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Low Dose Naltrexone for Chronic Pain – How it Works

One of our contributors recently discussed her experiences with Low Dose Naltrexone, a new and experimental way to treat chronic pain. In Part 2, we’ll explore how scientists believe Low Dose Naltrexone works on chronic pain, and some of the new ways it’s being used in medicine.

Naltrexone as a treatment for substance abuse

Naltrexone was first used in the 1960s as a way to treat opioid addiction and was officially approved by the FDA in the 1980s. Naltrexone binds to the same receptors as opioids, effectively blocking or lessening their effect. Naltrexone can also be used to curb alcohol dependency, but how that works is less well understood. In both cases, however, naltrexone is used at around 50-100mg daily. What’s interesting about naltrexone is that at lower doses, it exhibits different properties, and may be used to treat conditions that it has no effect on at regular doses.

Low dose Naltrexone for pain and inflammation

Using medications at lower doses to treat different conditions is not uncommon. Two examples include the use of low dose antidepressants to prevent migraines, or taking low doses of aspirin to prevent blood clots. In small studies, the use of Low Dose Naltrexone, or LDN, has shown promise in the treatment of chronic pain and inflammation from fibromyalgia, arthritis, multiple sclerosis, and Crohn’s Disease. Unlike the use of high dose naltrexone for substance abuse, for pain and inflammation naltrexone is used at about 1/10th its regular dosing.

The research behind LDN

So, how do scientists and doctors suspect LDN works? The current theory is that LDN works to suppress inflammation by acting on immune cells called microglia. Microglia are found in the brain and spinal cord. When activated, they release inflammatory molecules called cytokines. These inflammatory cytokines can increase pain sensitivity and fatigue, and trigger other inflammation cascades in the body. Although we don’t know what causes fibromyalgia, it’s suspected that chronic glial cell activation is involved. This may explain why a 2010 study of LDN treatment in women with fibromyalgia found a 30% reduction in symptom severity. An even stronger response in symptom reduction has been found in patients with Crohn’s Disease where in the small studies that have been conducted, up to 80% saw significant improvement.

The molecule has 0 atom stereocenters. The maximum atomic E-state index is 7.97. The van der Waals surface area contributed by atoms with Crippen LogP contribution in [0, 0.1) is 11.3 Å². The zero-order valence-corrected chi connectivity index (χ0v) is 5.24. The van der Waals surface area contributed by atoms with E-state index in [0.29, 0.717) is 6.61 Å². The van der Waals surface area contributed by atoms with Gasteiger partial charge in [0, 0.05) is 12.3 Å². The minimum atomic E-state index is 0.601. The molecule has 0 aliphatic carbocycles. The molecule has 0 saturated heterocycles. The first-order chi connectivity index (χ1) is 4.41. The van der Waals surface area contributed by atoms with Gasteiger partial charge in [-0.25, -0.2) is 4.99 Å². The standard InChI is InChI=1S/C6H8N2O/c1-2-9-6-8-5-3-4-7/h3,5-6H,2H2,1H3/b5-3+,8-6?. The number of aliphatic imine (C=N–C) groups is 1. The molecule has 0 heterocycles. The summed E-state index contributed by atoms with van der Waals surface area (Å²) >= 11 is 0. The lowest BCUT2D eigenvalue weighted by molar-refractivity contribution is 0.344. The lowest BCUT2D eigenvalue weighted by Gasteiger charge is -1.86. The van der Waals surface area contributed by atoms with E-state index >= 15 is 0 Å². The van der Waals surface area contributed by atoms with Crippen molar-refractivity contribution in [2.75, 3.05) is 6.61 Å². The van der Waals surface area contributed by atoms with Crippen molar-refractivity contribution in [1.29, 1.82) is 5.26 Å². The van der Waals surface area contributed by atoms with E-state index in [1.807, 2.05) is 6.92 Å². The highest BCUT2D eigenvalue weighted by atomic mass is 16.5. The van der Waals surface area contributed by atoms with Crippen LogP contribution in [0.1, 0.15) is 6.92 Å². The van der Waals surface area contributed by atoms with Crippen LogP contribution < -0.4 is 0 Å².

Scientists suspect that the effect LDN has on chronic pain caused by autoimmune conditions like psoriatic arthritis works in much the same way, suppressing glial cells and therefore keeping down inflammation. In addition, there’s some evidence that LDN retains some of its regular dosing activity and blocks opioid receptors which causes the body to release more endorphins, reducing pain.

How does LDN treat PsA?

The FDA has not approved the use of LDN for inflammatory or chronic pain conditions, but there are ongoing clinical trials to assess its effectiveness in osteoarthritis and inflammatory arthritis like psoriatic arthritis and rheumatoid arthritis. In addition to our contributor Leanne’s experience, other community members from our sister site, RheumatoidArthritis.net, have shared their stories.

We’ll have to wait for more clinical trials before we see approved uses for LDN, but these are in the works. It’s also predicted that LDN will have fewer side effects and a potentially reduced drug cost.

What about you? Have you heard about using LDN for treating chronic pain? Let us know in the comments!

This article represents the opinions, thoughts, and experiences of the author; none of this content has been paid for by any advertiser. The Psoriatic-Arthritis.com team does not recommend or endorse any products or treatments discussed herein. Learn more about how we maintain editorial integrity here.

  1. Younger J, Mackey S. Fibromyalgia symptoms are reduced by low-dose naltrexone: a pilot study. Pain Med. 2009;10(4):663-72.
  2. Younger J, Parkitny L, McLain D. The use of low-dose naltrexone (LDN) as a novel anti-inflammatory treatment for chronic pain. Clin Rheumatol. 2014;33(4):451-9.

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